I have been convinced Shaksper did not write Shakespeare since I came across Dorothy and Charlton Ogburn Jr.’s book Shake-speare, the Man Behind the Name over three decades ago. The first thing I noticed was, of course, the signatures. The next, Will’s will. No books, no manuscripts, nothing in it to offset those childish scrawls. How do you explain them? The obvious answer is, you can’t. The experts are unable to give a satisfactory answer, so they are silent. The more I researched, the more evident it became, at least to me, that the Stratford man could not have written what has been attributed to him. I really don’t understand what all the fuss is about. I suppose, human nature being what it is, it’s difficult to admit when you’re wrong, especially about something this significant, but I really do think it’s time to move on from the Stratford man and start a legitimate academic search for the true author.
I really didn’t have a dog in the fight back then (I do now) and so, as I read, I wasn’t encumbered by a lot of preconceptions. The more I learned, the more my first instinct was bolstered. By the time I discovered Charlton Ogburn’s The Mysterious William Shakespeare, I approached it as the ultimate reference book on the attribution of plays and poetry to the proper person. The one piece of evidence that removed the last lingering doubt in my mind was the dedication page of Shake-speares Sonnets and the fatal words in the dedication OUR.EVER.LIVING.POET. Why? Because the words EVER.LIVING compellingly indicate that the author of the sonnets was deceased and, as all of us on both sides of this question know, Shaksper was very much alive at the time. Those on the Stratford side have yet to come up with a different usage of those two words from that era that would explain this away, so they say nothing.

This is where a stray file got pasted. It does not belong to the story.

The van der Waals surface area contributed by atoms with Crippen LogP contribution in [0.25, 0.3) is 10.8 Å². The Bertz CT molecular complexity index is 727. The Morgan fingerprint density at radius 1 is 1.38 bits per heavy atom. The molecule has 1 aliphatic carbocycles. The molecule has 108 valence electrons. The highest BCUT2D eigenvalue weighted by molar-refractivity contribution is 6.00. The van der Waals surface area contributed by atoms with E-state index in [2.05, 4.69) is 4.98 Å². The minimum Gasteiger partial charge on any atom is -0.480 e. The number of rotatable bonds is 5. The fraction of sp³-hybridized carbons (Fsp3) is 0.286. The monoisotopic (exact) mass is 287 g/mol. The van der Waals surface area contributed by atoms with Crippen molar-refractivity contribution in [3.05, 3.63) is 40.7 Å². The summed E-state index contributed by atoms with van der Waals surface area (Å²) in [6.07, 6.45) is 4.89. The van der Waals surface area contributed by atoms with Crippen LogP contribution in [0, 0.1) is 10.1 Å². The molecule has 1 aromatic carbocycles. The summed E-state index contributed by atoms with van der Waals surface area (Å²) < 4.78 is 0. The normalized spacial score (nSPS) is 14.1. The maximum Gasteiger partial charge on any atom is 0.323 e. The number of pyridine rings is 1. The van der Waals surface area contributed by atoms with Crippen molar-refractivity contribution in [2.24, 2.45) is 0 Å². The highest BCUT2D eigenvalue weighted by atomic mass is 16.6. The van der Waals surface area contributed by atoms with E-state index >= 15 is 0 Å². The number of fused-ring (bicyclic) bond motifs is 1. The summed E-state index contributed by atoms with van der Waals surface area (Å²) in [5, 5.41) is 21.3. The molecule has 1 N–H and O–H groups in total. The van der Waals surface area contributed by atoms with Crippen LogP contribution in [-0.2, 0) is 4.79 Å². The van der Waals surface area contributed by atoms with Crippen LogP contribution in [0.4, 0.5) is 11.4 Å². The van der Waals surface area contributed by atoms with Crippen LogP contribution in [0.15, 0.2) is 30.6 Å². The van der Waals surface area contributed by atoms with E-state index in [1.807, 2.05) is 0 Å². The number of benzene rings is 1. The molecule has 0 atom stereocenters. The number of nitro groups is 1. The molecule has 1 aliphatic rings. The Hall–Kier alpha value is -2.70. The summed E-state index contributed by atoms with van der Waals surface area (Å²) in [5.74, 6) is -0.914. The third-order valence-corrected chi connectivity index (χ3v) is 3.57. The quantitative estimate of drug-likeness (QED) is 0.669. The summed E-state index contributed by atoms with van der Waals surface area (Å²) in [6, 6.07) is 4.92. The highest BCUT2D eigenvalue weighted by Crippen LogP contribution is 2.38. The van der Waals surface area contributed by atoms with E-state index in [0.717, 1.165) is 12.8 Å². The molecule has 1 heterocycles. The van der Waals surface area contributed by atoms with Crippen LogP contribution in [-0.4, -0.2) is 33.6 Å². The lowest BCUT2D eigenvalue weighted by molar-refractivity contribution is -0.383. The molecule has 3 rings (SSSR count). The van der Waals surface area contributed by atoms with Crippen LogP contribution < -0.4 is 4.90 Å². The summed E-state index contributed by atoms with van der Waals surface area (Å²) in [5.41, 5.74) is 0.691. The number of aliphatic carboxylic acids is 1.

Over the years I’ve gotten to know the sonnets themselves. There’s not enough time in the universe to know them completely. Anyone that maintains that they were written purely as an academic exercise is cutting the cloth to fit their pattern. You can hear his voice throughout and it is a noble, pedigreed instrument, enriched by being educated by the finest scholars of the time. My favorite sonnet is the 91st, and I’ve memorized it. I can’t imagine anyone but a courtier writing a poem like this. He lists the accoutrements of high birth and how they pale in comparison to his love. The clincher is line 9, and I quote, “Thy love is better than high birth to me.” Every time I recite this sonnet to myself while walking the dog or performing some mundane task, his face becomes a little clearer to me, and quoting Elizabethan poet George Chapman, that face belongs to “the most goodly fashion’d man I ever saw . . . ’twas the Earl of Oxford.”
— John Gerhard Shuck
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